“Beverly Hills, that’s where I want to be—gimme, gimme.”
After music platforms smashed that song into my head years ago, I was fried from the band Weezer—until I was asked to tag along to a concert. An old favorite, The Pixies, was co-headlining, and the invite came from two hiking friends from Switzerland. I knew it wouldn’t be that bad.
And, I was right.
The energy in the air from beginning to end was constant and contagious, and when the golden sun dipped behind the stage that night in Denver, I gazed down around the blanket-strewn lawn and realized something. I had been smiling, dancing, and purely happy for hours—because of Weezer. They carried the show. Ever since, my ear has been to the ground for their sound.
When their latest album, “OK Human,” came out in January with a song titled after the book Grapes of Wrath, the ol‘ English major in me was crazily curious to know what these mighty music men had created this time. As these lyrics slipped in through my headphones, I wasn’t disappointed.
“I’m gonna rock my audible
Headphone Grapes of Wrath
Drift off to oblivion
You think I care, I just don’t care
I just don’t care
I’m barely there
I just don’t care.”
The lyrics totally represented me during this worldwide pandemic.
The tension between our constant togetherness as a family and our separation from friends flew out the window with headphones and the right tunes or audiobooks. I mowed the lawn, did the dishes, and carried on happily half checked in while being half checked out with a classic. For a while, I didn’t care—I was elsewhere.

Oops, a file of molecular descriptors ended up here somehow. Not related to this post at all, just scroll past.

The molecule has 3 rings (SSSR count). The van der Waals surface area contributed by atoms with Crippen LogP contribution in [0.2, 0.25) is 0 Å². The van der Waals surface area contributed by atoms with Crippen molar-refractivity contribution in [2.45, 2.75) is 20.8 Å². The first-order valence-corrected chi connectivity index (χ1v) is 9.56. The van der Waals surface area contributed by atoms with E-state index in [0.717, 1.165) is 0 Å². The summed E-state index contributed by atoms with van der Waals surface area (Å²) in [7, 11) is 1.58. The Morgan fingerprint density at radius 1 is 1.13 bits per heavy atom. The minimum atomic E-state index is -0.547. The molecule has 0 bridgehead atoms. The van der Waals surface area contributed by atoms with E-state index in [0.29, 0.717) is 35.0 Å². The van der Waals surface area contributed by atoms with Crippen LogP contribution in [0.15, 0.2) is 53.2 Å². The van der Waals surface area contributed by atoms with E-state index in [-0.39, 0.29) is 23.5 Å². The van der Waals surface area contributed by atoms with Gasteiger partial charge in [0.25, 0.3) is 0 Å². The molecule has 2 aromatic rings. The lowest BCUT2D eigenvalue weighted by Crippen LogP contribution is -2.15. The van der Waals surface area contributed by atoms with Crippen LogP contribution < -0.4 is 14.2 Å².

The lines in Weezer’s song gave a hat tip to John Steinbeck because the songwriter and lead singer of the band, Rivers Cuomo, does the same thing—pops on headphones and checks out with literary hit after hit. In turn, his Grapes of Wrath lyrics are a full-on danceable reading list—Mrs. Dalloway, Moby Dick, 1984, Neverland, and Catch 22 included. I was hooked.
Mindfully staying in our present moment to defeat anxiety or stress by noticing each step, bite, or breath we take is what we practice. However, escaping into headphones while folding laundry felt more than okay sometimes. In fact, the joy from the night of their concert years ago was plastered across my face the whole time.
Weezer’s recently released music video for Grapes of Wrath was launched to honor the 82nd anniversary of when the book was originally published, and I’m sharing it to honor inspirational writing, music, and momentary escapes.
Have a concert or song that rocked your world with a mindful message to share? I’d love to hear it—submit here.